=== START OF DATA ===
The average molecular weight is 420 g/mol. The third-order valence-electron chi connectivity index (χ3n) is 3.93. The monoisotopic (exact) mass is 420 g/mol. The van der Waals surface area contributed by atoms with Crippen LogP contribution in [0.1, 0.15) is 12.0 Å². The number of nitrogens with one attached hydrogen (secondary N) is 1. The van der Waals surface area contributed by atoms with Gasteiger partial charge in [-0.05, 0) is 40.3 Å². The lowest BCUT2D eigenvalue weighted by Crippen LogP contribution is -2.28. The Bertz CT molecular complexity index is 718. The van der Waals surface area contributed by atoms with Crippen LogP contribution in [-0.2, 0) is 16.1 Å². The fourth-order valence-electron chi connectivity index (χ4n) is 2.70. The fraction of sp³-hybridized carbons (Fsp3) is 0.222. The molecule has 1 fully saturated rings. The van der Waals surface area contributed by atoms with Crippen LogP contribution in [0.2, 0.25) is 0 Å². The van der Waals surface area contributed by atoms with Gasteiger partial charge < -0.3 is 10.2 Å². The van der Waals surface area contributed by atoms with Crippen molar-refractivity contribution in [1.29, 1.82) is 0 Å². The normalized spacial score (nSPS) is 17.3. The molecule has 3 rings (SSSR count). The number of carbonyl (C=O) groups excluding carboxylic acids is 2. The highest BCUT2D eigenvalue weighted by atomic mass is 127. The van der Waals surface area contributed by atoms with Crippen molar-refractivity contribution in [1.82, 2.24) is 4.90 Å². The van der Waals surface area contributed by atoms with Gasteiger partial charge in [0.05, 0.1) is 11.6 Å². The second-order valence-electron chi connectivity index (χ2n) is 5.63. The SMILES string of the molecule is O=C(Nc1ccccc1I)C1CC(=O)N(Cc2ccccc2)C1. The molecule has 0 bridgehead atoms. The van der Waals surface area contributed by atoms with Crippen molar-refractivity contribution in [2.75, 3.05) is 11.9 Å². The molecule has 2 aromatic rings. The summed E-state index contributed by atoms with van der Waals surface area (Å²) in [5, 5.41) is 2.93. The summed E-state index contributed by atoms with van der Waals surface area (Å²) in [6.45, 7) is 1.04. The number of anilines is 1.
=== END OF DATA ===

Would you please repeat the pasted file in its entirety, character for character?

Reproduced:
The average molecular weight is 420 g/mol. The third-order valence-electron chi connectivity index (χ3n) is 3.93. The monoisotopic (exact) mass is 420 g/mol. The van der Waals surface area contributed by atoms with Crippen LogP contribution in [0.1, 0.15) is 12.0 Å². The number of nitrogens with one attached hydrogen (secondary N) is 1. The van der Waals surface area contributed by atoms with Gasteiger partial charge in [-0.05, 0) is 40.3 Å². The lowest BCUT2D eigenvalue weighted by Crippen LogP contribution is -2.28. The Bertz CT molecular complexity index is 718. The van der Waals surface area contributed by atoms with Crippen LogP contribution in [-0.2, 0) is 16.1 Å². The fourth-order valence-electron chi connectivity index (χ4n) is 2.70. The fraction of sp³-hybridized carbons (Fsp3) is 0.222. The molecule has 1 fully saturated rings. The van der Waals surface area contributed by atoms with Crippen LogP contribution in [0.2, 0.25) is 0 Å². The van der Waals surface area contributed by atoms with Gasteiger partial charge < -0.3 is 10.2 Å². The van der Waals surface area contributed by atoms with Crippen molar-refractivity contribution in [1.29, 1.82) is 0 Å². The normalized spacial score (nSPS) is 17.3. The molecule has 3 rings (SSSR count). The number of carbonyl (C=O) groups excluding carboxylic acids is 2. The highest BCUT2D eigenvalue weighted by atomic mass is 127. The van der Waals surface area contributed by atoms with Crippen molar-refractivity contribution in [1.82, 2.24) is 4.90 Å². The van der Waals surface area contributed by atoms with Gasteiger partial charge in [0.05, 0.1) is 11.6 Å². The second-order valence-electron chi connectivity index (χ2n) is 5.63. The SMILES string of the molecule is O=C(Nc1ccccc1I)C1CC(=O)N(Cc2ccccc2)C1. The molecule has 0 bridgehead atoms. The van der Waals surface area contributed by atoms with Crippen molar-refractivity contribution in [2.75, 3.05) is 11.9 Å². The molecule has 2 aromatic rings. The summed E-state index contributed by atoms with van der Waals surface area (Å²) in [5, 5.41) is 2.93. The summed E-state index contributed by atoms with van der Waals surface area (Å²) in [6.45, 7) is 1.04. The number of anilines is 1.